A Broken Back Is Better Than A Broken Camera
Only one single thought went through my mind in the few milliseconds that I was airborne.
Protect the camera.
In the past two weeks, I’ve seen two fellow photographers Brody Grant and Sue Henry endure the anguish of a broken camera. Thankfully, both of them survived, and they lived to shoot another day. As gravity sucked me down I freaked that I would suffer the same fate. Acting on instinct alone, I tucked my camera into my chest and rolled so my back stuck the ground first.
It worked, and as I lay on the patch of cold wet ice that caused me to fall in the first place, I held up my camera to make sure. As I did, I felt the consequences of my great defense maneuver, and a pain ripped through my back. Thankfully the pack on my back took most of the force, but I still kinda hurt. Ahh well, no pain no gain, right?
I got myself back up and navigated safely towards the steps that I was heading to. I took some photos and continued on my way.
The “Blizzard of ’09” that the weatherman predicted was pretty much a dud, but there was a fine covering of snow and ice over much of Queens. I headed to where I knew the snow and ice would be most untouched by shovels and rock salt, a cemetery. Apparently I was the only one with this thought, because I found a quiet and peace I hadn’t really seen before. The air was crisp and it blew through the leaf-less trees. On the ground were tracks of cats and either a few rabbits, or one amazing active one. Almost every where I walked, my footprints were the only human ones left behind. I raised my camera, trying to capture the stillness, but knew that no matter how good the shots were, they would never be able to capture the tranquility I was feeling.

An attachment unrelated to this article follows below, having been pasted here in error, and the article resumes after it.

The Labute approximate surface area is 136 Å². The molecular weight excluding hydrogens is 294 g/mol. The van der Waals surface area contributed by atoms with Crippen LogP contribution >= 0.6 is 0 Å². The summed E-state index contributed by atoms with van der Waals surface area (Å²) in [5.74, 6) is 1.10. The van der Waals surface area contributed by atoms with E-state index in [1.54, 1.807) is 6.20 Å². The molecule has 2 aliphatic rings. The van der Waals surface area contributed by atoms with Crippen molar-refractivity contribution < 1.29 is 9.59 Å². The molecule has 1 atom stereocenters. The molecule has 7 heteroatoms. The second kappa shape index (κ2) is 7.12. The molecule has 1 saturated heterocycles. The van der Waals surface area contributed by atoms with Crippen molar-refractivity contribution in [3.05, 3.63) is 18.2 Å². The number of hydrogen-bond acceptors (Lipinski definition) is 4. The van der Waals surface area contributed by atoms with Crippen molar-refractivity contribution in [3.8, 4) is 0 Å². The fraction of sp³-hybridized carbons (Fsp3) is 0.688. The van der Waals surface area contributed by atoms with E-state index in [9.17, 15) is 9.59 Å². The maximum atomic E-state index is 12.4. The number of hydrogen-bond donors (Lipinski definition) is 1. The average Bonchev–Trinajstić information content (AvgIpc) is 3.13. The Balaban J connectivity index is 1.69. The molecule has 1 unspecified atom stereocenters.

I continued on until the pain in my back and the numbness of my fingers drove me indoors.
The night before I was sitting with an old friend, a person I have undying respect for, but unfortunately I haven’t seen a lot of in recent years. I showed him the “2008 yearbook” of my work. When he was finished he handed it back to me and said “Ptchfork, you’ve really found that thing you’re meant to do it life and I’m proud of you brother.” His words went right to my heart, and thought about them as I warmed up with a cup of hot cocoa and processed the photos I took. I’m pleased with the outcome and I don’t know if was his words, the beauty of my surroundings or my crash on the ice, but I feel like I might have busted through the funk I’m in.
Time will tell though… we’ll see when I post again.